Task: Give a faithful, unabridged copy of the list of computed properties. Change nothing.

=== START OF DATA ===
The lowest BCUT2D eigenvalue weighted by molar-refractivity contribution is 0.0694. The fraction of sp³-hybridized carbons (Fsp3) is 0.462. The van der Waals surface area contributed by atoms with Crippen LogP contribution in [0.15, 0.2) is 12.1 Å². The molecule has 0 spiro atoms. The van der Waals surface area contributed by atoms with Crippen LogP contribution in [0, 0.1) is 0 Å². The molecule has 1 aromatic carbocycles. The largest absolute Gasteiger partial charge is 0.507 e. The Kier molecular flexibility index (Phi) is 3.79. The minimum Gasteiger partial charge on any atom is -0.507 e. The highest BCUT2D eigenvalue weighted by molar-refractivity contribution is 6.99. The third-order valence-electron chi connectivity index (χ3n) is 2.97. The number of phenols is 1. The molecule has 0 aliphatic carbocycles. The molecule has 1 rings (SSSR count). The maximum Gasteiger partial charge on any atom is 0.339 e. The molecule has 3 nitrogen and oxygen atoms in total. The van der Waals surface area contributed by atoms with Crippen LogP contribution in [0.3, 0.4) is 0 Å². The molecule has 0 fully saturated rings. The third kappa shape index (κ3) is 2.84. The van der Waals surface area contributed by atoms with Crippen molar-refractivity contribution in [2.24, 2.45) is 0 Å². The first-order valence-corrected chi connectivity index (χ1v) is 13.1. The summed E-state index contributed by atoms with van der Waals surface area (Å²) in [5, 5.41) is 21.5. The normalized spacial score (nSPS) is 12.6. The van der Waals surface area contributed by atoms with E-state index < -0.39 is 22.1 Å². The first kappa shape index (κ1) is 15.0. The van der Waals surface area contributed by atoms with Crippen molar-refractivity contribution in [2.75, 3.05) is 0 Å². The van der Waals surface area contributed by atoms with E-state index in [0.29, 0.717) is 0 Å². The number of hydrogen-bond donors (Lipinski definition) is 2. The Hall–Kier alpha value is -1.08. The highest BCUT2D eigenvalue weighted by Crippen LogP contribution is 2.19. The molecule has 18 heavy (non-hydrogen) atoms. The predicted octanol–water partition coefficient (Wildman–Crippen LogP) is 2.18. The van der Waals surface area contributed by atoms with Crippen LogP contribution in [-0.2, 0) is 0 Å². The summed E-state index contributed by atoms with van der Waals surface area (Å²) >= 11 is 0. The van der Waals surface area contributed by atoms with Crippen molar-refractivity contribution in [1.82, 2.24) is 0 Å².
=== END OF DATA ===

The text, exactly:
The lowest BCUT2D eigenvalue weighted by molar-refractivity contribution is 0.0694. The fraction of sp³-hybridized carbons (Fsp3) is 0.462. The van der Waals surface area contributed by atoms with Crippen LogP contribution in [0.15, 0.2) is 12.1 Å². The molecule has 0 spiro atoms. The van der Waals surface area contributed by atoms with Crippen LogP contribution in [0, 0.1) is 0 Å². The molecule has 1 aromatic carbocycles. The largest absolute Gasteiger partial charge is 0.507 e. The Kier molecular flexibility index (Phi) is 3.79. The minimum Gasteiger partial charge on any atom is -0.507 e. The highest BCUT2D eigenvalue weighted by molar-refractivity contribution is 6.99. The third-order valence-electron chi connectivity index (χ3n) is 2.97. The number of phenols is 1. The molecule has 0 aliphatic carbocycles. The molecule has 1 rings (SSSR count). The maximum Gasteiger partial charge on any atom is 0.339 e. The molecule has 3 nitrogen and oxygen atoms in total. The van der Waals surface area contributed by atoms with Crippen LogP contribution in [0.3, 0.4) is 0 Å². The molecule has 0 fully saturated rings. The third kappa shape index (κ3) is 2.84. The van der Waals surface area contributed by atoms with Crippen molar-refractivity contribution in [2.24, 2.45) is 0 Å². The first-order valence-corrected chi connectivity index (χ1v) is 13.1. The summed E-state index contributed by atoms with van der Waals surface area (Å²) in [5, 5.41) is 21.5. The normalized spacial score (nSPS) is 12.6. The van der Waals surface area contributed by atoms with E-state index < -0.39 is 22.1 Å². The first kappa shape index (κ1) is 15.0. The van der Waals surface area contributed by atoms with Crippen molar-refractivity contribution in [2.75, 3.05) is 0 Å². The van der Waals surface area contributed by atoms with E-state index in [0.29, 0.717) is 0 Å². The number of hydrogen-bond donors (Lipinski definition) is 2. The Hall–Kier alpha value is -1.08. The highest BCUT2D eigenvalue weighted by Crippen LogP contribution is 2.19. The molecule has 18 heavy (non-hydrogen) atoms. The predicted octanol–water partition coefficient (Wildman–Crippen LogP) is 2.18. The van der Waals surface area contributed by atoms with Crippen LogP contribution in [-0.2, 0) is 0 Å². The summed E-state index contributed by atoms with van der Waals surface area (Å²) >= 11 is 0. The van der Waals surface area contributed by atoms with Crippen molar-refractivity contribution in [1.82, 2.24) is 0 Å².